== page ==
Here’s a list of software that you will need:

  • Windows Server 2016 or 2019 
  • SQL Server with the appropriate update or SQL server 2017
  • SSRS SQL Server Reporting Services (Server based reporting platform)
  • SCCM with EP Software Version 1902 or later.
  • ADK
  • Windows PE 
  • And a copy of Windows 10

Windows ADK and Windows PE

Let’s go ahead and take a look at the Windows 10 ADK compatibility chart. On your left, we have Windows ADK version 1709 thru 1903. Then we have Configuration Manager branch level 1806 thru 1910. Microsoft recommends using the Windows ADK that matches the version of Windows 10 that you are deploying. Windows ADK stands for Windows Assessment and Deployment Kit. This kit contains all the tools that you will need to deploy Windows 10 images to your computers.

Please note that the versions and branch levels change 3x per year. The point of this chart is to show that the Windows ADK, the Windows PE, and the Windows 10 Version must match and be compatible with the branch level of the SCCM you are running. 

If you already have SCCM installed, and you want to check the versions of ADK

From the SCCM Server, search box, type appwiz.cpl press return. Scroll to the bottom and verify the ADK version and the PE version. Windows PE (Preinstallation environment) Similar to a light operating system. This is a separate download, so you will need to download the Windows PE Addon.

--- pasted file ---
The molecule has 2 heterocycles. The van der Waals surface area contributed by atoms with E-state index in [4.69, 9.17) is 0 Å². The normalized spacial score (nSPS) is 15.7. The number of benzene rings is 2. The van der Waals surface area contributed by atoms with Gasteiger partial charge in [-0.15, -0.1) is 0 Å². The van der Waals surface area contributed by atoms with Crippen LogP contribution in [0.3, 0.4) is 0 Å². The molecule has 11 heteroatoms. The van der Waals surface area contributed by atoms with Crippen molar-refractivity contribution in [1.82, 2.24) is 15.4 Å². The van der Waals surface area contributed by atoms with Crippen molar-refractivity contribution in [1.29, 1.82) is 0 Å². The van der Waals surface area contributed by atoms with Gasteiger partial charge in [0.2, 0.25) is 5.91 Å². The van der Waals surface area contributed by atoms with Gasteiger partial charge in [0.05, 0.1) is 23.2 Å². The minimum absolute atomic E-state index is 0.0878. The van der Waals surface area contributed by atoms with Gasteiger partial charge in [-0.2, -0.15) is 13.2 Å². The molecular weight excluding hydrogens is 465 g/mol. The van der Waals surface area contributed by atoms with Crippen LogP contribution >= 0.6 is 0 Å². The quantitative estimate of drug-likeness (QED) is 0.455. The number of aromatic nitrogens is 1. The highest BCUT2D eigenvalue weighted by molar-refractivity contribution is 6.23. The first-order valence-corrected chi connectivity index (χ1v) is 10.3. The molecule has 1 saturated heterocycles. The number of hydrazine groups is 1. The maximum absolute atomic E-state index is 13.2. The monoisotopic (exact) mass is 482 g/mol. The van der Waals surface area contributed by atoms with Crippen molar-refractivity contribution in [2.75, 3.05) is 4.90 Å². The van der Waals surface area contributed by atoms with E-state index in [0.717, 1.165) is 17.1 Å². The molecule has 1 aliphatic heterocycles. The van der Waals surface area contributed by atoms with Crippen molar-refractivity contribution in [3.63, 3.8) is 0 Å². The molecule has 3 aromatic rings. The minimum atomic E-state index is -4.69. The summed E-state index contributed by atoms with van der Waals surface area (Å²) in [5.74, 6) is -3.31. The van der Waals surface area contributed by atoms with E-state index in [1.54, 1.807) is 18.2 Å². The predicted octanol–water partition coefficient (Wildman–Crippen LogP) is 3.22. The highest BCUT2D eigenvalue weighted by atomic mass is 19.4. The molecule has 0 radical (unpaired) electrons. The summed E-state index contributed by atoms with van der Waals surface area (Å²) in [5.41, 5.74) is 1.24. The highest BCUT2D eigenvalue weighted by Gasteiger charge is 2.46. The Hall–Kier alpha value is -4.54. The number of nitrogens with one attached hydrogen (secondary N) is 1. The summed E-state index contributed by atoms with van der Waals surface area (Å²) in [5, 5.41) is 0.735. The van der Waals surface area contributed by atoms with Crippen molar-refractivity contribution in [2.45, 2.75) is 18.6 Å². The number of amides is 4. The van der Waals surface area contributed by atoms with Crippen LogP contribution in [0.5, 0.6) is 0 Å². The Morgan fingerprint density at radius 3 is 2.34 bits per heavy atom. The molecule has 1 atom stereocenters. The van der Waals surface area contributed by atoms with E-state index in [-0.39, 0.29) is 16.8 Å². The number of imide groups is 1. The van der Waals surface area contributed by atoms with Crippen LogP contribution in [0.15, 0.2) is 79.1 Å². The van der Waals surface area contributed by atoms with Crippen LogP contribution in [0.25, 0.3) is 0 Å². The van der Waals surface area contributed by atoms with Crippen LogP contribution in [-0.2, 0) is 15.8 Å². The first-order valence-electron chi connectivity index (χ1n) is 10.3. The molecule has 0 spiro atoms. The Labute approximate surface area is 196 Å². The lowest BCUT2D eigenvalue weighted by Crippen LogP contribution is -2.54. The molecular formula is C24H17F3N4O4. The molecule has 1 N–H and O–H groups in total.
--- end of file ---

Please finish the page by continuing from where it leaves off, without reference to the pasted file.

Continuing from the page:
Notice both the ADK and the PE Versions are 17763. 

Now let’s check the current SCCM version. From the console at the top, click the down arrow, then click about SCCM. And we see we have a Branch level 1902.

Now let’s verify the version of Windows 10

From the Windows 10 computer, search, type WINVER, press return. Here we see the version is 17763. So, according to the compatibility chart, our ADK, PE, and our Windows 10 client all say 17763, and that is compatible with our version of SCCM which is 1902.

In this Video:

  • We described the prerequisites for System Center Configuration Manager in a production environment.
  • We presented an overview of Site Hierarchy and the hardware and software requirement.
  • You should now understand the basic requirements and necessary planning to successfully deploy SCCM in your organization.
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Edgar David(@edgard)
1 year ago

Timestamp at 5:34 mentioned the benefits of the secondary site but there’s a typo on the slide which showed a Stand-Alone Site

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Ricardo P(@ricardop)
Reply to  Edgar David
1 year ago

Thanks for pointing that out profile avatar Edgar David. We will ping profile avatar Robert Hill to check on it.